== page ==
Author : John E. Charalambakis
Date : February 22, 2017
The equities market continues its upswing trend and as its tide rises, other equity markets around the world follow it too, given that expectations and economic fundamentals in other places around the globe (Asia, Europe) are rising too. A couple of weeks ago we wrote that the market has legs to continue rising in the short term, see here.
Given the increasing corporate earnings, the rising investors’ sentiment, the spillover effects of the unorthodox monetary measures of the last several years, the higher household incomes, the rising consumer confidence, and the increasing business activity (to name some of the elements that make up the upswing), we continue to believe that the upswing tide has legs to go in the foreseeable future, especially when we take into account that tax policy and infrastructure spending issues have not been presented yet, and also legislation related to repatriating cash from abroad has not been touched either (we may gain some understanding of these issues next Tuesday).
As the following figure shows, both the manufacturing as well as the services index indicates rising activity which boosts corporate expectations further.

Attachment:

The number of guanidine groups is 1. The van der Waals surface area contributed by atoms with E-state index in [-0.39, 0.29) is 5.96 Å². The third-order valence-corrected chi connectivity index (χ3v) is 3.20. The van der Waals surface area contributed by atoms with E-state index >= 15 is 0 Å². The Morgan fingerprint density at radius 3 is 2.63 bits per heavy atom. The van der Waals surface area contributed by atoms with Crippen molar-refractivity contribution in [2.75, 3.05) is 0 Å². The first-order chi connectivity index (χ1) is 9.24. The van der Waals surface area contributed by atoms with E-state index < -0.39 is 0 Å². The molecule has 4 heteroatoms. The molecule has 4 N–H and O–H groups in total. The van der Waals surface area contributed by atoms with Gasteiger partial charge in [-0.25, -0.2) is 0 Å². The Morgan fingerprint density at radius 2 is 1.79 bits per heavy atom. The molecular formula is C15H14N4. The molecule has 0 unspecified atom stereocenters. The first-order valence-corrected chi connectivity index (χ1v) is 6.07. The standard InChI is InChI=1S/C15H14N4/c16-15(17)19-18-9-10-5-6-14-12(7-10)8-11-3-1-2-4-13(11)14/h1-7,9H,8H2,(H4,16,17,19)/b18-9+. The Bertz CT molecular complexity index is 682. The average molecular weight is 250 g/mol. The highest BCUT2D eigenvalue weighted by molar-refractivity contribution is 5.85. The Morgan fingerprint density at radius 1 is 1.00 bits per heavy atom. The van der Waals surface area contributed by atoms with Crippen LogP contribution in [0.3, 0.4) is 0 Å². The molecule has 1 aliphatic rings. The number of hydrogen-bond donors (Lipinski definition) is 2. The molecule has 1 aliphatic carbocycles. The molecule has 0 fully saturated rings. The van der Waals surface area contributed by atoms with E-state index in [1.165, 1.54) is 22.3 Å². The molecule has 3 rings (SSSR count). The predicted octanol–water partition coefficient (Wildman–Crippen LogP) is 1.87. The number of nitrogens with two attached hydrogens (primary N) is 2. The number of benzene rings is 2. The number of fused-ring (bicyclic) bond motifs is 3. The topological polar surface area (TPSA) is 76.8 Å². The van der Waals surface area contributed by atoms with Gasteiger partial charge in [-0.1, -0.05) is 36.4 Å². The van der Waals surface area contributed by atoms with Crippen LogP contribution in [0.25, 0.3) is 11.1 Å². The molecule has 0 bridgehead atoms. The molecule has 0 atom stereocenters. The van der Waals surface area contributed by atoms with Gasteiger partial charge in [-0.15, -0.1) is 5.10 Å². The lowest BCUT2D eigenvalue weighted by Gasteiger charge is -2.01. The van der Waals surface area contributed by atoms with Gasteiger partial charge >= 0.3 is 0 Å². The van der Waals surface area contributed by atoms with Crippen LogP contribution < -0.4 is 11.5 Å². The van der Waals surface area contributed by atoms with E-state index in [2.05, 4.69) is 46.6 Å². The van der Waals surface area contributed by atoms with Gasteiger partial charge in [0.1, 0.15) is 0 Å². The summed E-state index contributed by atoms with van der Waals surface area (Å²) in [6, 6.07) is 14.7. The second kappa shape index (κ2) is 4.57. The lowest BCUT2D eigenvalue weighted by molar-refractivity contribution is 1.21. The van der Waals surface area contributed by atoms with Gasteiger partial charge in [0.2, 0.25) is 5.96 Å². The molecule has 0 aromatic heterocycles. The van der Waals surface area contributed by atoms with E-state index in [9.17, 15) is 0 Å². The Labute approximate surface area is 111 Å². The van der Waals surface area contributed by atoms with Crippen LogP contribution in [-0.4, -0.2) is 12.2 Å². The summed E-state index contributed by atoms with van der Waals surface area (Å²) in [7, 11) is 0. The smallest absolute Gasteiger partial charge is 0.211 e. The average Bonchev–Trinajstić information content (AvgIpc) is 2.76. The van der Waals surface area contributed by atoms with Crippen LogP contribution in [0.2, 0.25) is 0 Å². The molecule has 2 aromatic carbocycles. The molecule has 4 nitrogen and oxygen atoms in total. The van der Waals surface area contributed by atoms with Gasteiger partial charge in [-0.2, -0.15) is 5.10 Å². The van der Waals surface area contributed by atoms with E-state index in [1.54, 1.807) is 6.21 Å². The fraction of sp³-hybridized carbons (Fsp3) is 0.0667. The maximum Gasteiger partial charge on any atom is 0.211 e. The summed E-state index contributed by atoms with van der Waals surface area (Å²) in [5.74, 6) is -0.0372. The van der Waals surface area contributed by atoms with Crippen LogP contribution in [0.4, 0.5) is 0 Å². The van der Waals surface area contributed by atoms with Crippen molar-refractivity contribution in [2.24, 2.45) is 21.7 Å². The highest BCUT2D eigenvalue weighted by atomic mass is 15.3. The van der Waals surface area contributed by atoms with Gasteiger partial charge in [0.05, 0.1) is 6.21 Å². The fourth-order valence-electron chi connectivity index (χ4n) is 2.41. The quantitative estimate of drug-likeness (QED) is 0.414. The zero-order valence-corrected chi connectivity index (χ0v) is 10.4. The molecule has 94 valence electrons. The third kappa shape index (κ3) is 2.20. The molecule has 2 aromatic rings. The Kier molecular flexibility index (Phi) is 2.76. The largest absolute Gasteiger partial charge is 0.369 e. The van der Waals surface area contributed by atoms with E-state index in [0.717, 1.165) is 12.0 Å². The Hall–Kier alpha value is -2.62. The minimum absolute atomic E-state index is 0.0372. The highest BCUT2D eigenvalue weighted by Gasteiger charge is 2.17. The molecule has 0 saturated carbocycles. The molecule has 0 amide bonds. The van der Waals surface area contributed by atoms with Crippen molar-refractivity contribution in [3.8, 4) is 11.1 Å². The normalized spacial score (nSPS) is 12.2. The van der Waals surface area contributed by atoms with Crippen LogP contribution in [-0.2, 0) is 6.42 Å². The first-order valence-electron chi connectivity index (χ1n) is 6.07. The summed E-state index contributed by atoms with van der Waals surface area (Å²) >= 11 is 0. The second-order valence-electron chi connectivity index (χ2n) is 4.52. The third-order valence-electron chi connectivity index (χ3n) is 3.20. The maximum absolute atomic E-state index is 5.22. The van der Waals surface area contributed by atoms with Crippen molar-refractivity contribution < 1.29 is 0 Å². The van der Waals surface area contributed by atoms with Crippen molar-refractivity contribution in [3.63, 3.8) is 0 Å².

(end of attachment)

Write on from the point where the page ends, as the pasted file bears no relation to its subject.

Both indexes signify expansionary activity and given the healthy profit margins, the bottom line of corporate earnings is expected to enjoy greater gains, with some analysts raising the earnings to as high as 11% by the fourth quarter vs. 7% just a couple of months ago.
Turning now to the European markets, we observed earlier this month some consolidation below the January’s high. However, European data continue coming in strong, relative of course to the performance observed over the course of the last several years; therefore there are reasons to believe that European markets are also projected to do well in the near future. The two things that may hold back European markets are political risks due to elections this year, and Brexit.
Speaking of the forthcoming elections, the uncertainty regarding French elections (see graph below) is also reflected in the French bonds where the yields are rising and the spread between them and the German bonds is also widening.
It is also interesting to note that the latest polls in German show that Chancellor Merkel’s ruling Christian Democrats (CDU/CSU) are trailing the rising prospects of Martin Schultz who will be the Social Democrats (SPD) candidate. Overall, our assessment at this stage is that Le Pen will not be elected President in France, but Schultz has a pretty good chance of being the next Chancellor of Germany and the de facto EU leader. Such a development most probably will boost European economic prospects by the fourth quarter of this year which may carry the markets to even higher levels.
In conclusion, our opinion is that despite European political uncertainties, equity market convergence will take place as weeks and months pass by.